Each mediation is customized to the situation, but is always based on: honesty with the parties, remaining impartial, maintaining confidentiality, exploring every possible avenue of resolution, and respecting the views and decisions of counsel and their clients. Steve is committed to persevering until the parties reach a settlement. The goal as a mediator is to help the parties find a way to resolve their conflict in a way that makes more sense than continued litigation.


The mediation process is front-loaded to achieve success. Once the parties have agreed to mediate, Steve will conduct a separate pre-mediation conference with each party. This is the time to discuss the following:


  • What, if anything, needs to occur for the parties to be fully prepared to resolve the case at mediation.
  • Ideas to improve the effectiveness of the process.
  • Potential impediments to settlement.
  • Opportunities to resolve any additional disputes between the parties.
  • The participation of all necessary parties and decision-makers at the mediation.
  • The status of insurance coverage and the participation of the carrier, if applicable.
  • The time, location, and other logistics of the mediation that meet the needs of the parties.


Mediation briefs are extremely helpful and will be studied carefully. Briefs should be received at least SEVEN (7) days prior to the mediation. Please include a detailed description of the facts and claims being litigated, the procedural history of the case, a description of any prior settlement negotiations, and the key exhibits.

The parties should exchange mediation statements. This is the time to educate the other side about why you love your case. Please do not wait until the mediation to disclose important information because the other party will likely not have adequate time to take new information into account in the negotiations.

Mediation statements should not exceed 10-12 pages (excluding exhibits) except in very unusual circumstances. It will be easier and more likely for the parties to reach a resolution if the mediation statements clearly identify and describe the core issues in dispute.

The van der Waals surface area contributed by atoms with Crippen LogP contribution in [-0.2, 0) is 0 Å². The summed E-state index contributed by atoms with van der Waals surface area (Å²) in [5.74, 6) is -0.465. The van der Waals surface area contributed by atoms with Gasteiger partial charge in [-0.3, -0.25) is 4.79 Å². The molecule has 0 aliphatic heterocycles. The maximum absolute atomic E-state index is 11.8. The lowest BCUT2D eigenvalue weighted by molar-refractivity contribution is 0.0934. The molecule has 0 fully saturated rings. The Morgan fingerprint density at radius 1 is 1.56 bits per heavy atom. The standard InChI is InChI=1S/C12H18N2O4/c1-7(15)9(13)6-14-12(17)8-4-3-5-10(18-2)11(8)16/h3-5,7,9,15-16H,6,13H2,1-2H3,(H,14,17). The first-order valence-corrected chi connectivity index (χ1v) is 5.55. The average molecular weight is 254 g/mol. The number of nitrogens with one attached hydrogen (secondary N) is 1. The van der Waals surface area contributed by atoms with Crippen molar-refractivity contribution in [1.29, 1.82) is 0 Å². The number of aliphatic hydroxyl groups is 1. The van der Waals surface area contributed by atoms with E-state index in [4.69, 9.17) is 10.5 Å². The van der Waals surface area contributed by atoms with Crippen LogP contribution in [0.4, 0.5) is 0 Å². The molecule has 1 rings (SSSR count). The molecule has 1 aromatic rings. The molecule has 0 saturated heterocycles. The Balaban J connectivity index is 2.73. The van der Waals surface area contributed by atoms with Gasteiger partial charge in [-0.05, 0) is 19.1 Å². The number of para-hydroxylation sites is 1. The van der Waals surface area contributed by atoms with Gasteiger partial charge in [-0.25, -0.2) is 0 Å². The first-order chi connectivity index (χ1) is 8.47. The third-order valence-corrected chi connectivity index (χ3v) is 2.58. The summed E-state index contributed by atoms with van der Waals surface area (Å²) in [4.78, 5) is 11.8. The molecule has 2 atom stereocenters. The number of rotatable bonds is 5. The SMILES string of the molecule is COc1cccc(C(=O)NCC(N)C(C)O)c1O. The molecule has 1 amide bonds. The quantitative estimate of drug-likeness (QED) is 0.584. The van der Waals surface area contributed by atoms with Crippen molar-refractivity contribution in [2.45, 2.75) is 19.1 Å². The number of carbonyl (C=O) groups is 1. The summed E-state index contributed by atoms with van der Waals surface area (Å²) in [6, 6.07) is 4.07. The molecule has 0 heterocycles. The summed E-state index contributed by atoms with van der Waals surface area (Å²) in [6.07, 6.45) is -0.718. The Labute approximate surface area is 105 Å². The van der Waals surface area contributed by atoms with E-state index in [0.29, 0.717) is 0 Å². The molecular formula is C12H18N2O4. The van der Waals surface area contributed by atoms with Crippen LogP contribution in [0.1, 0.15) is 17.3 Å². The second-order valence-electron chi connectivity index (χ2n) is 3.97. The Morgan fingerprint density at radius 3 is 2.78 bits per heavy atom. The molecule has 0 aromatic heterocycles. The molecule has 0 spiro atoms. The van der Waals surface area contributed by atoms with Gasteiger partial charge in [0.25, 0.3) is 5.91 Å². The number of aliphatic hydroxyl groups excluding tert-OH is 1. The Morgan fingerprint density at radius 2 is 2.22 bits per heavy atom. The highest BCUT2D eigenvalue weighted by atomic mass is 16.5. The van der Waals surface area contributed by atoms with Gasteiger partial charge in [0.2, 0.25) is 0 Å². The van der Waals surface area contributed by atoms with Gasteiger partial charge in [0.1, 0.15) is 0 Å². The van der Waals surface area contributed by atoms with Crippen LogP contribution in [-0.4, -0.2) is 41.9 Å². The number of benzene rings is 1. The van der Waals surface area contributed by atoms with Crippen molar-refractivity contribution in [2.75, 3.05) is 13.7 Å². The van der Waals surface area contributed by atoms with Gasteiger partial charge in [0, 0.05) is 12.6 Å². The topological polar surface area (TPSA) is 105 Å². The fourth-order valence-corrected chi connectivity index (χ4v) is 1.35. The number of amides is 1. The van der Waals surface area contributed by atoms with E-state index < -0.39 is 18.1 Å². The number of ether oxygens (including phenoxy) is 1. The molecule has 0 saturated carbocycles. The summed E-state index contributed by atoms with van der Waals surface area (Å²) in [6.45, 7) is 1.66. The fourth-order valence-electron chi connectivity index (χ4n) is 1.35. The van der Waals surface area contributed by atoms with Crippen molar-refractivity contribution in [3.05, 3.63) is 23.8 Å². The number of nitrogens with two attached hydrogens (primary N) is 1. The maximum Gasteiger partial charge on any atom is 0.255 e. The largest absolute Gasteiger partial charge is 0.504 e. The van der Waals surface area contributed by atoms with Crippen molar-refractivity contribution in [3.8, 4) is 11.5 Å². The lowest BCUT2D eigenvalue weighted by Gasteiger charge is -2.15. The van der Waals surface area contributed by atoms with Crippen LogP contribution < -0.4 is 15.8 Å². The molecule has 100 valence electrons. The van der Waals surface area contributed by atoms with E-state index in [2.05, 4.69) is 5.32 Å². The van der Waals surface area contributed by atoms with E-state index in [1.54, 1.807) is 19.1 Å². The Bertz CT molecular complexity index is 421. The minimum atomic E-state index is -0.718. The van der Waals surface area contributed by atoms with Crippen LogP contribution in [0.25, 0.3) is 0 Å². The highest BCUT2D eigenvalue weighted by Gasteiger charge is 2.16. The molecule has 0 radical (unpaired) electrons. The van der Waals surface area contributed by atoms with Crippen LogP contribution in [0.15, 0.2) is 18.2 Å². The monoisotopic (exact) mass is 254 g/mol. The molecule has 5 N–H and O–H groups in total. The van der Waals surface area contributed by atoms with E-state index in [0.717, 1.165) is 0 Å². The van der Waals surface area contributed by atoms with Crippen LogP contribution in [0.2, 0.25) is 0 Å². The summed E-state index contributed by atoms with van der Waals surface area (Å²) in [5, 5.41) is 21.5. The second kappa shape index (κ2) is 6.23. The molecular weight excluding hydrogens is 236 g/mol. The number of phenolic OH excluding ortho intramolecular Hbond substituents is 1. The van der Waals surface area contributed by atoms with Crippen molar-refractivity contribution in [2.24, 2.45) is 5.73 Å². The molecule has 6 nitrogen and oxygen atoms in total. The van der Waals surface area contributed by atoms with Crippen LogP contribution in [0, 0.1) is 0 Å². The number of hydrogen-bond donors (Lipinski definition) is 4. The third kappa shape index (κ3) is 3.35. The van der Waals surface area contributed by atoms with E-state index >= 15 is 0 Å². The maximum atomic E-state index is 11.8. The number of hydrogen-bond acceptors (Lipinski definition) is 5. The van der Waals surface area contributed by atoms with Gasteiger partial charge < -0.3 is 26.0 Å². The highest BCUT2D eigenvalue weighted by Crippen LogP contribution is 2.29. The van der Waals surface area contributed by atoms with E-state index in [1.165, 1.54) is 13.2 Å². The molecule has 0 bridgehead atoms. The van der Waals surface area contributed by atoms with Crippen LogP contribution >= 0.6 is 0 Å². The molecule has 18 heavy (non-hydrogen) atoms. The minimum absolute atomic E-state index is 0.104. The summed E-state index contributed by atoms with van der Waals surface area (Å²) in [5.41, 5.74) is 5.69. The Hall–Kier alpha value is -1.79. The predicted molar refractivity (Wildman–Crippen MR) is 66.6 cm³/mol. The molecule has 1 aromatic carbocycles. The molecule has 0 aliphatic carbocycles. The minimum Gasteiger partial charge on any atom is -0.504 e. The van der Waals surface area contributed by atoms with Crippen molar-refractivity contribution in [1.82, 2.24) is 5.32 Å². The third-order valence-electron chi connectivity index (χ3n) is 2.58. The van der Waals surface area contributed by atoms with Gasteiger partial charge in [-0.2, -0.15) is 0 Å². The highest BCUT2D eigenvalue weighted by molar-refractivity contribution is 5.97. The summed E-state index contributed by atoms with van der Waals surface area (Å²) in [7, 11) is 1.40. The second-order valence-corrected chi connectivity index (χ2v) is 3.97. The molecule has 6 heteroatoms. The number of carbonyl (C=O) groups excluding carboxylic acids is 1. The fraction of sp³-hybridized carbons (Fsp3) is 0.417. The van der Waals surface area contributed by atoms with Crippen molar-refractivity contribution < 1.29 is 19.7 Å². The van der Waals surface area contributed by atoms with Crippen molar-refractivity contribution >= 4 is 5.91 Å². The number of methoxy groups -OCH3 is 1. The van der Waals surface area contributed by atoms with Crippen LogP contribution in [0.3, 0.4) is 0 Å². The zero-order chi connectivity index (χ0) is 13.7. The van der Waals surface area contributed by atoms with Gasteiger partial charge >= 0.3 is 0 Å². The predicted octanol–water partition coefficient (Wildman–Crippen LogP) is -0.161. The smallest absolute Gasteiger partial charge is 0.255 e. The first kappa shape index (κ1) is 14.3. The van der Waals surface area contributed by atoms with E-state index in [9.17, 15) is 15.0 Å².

Offers and demands in the written materials are discouraged.

If there is something that a party would like to submit confidentially, please do so in a separate supplemental letter and mark it as confidential.  Steve will keep these items confidential and will not share with the other party.


Parties are best prepared for mediation when they try to gain an understanding of the other party’s perspective. Parties should spend time assessing their positions and discussing their expectations with counsel before the mediation.

In preparing for mediation it is highly recommended that both parties prepare a confidential exposure analysis for their use before and during the mediation. The confidential analysis should consider the potential monetary recovery on each claim and what the party believes is the likelihood of success. Each party should also prepare a budget estimating the time and cost that the party predicts will be necessary to pursue or defend the case.

The confidential analyses and budgets will often prove invaluable to the parties as they consider how much a resolution may be worth.


All parties will begin the mediation in separate rooms, with the mediator spending some time with each party in private confidential meetings. If the parties agree and the mediator believes it would be effective, one or more joint sessions may be held. Steve, however, typically engages in “shuttle diplomacy” between the rooms.


Confidentiality is a bedrock principle of mediation. It allows the parties, lawyers, and the mediator to have frank and candid discussions about the risks and rewards of continued litigation. The parties are responsible for determining the extent to which the mediation is confidential, and its communications privileged.